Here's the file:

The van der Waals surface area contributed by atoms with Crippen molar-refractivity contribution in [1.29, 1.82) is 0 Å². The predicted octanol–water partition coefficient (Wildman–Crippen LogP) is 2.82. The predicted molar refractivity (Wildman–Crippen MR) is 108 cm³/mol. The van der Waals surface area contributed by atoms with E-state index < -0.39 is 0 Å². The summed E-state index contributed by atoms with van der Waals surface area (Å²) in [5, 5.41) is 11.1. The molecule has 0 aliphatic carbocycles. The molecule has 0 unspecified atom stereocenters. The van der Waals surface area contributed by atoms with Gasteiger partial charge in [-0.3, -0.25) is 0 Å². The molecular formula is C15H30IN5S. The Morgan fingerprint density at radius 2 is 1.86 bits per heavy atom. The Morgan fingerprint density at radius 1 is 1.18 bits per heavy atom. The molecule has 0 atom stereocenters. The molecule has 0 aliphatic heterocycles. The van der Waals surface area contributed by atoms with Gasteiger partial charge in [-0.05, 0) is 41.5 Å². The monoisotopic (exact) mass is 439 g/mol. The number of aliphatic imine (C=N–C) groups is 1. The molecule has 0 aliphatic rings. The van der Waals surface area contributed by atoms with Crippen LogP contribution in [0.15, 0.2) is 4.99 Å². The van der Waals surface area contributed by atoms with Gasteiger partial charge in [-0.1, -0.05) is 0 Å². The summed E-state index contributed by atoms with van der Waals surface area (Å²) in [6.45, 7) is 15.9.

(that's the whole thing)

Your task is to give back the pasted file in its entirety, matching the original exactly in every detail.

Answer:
The van der Waals surface area contributed by atoms with Crippen molar-refractivity contribution in [1.29, 1.82) is 0 Å². The predicted octanol–water partition coefficient (Wildman–Crippen LogP) is 2.82. The predicted molar refractivity (Wildman–Crippen MR) is 108 cm³/mol. The van der Waals surface area contributed by atoms with E-state index < -0.39 is 0 Å². The summed E-state index contributed by atoms with van der Waals surface area (Å²) in [5, 5.41) is 11.1. The molecule has 0 aliphatic carbocycles. The molecule has 0 unspecified atom stereocenters. The van der Waals surface area contributed by atoms with Gasteiger partial charge in [-0.3, -0.25) is 0 Å². The molecular formula is C15H30IN5S. The Morgan fingerprint density at radius 2 is 1.86 bits per heavy atom. The Morgan fingerprint density at radius 1 is 1.18 bits per heavy atom. The molecule has 0 atom stereocenters. The molecule has 0 aliphatic heterocycles. The van der Waals surface area contributed by atoms with Gasteiger partial charge in [-0.05, 0) is 41.5 Å². The monoisotopic (exact) mass is 439 g/mol. The number of aliphatic imine (C=N–C) groups is 1. The molecule has 0 aliphatic rings. The van der Waals surface area contributed by atoms with Crippen LogP contribution in [0.15, 0.2) is 4.99 Å². The van der Waals surface area contributed by atoms with Gasteiger partial charge in [-0.1, -0.05) is 0 Å². The summed E-state index contributed by atoms with van der Waals surface area (Å²) in [6.45, 7) is 15.9.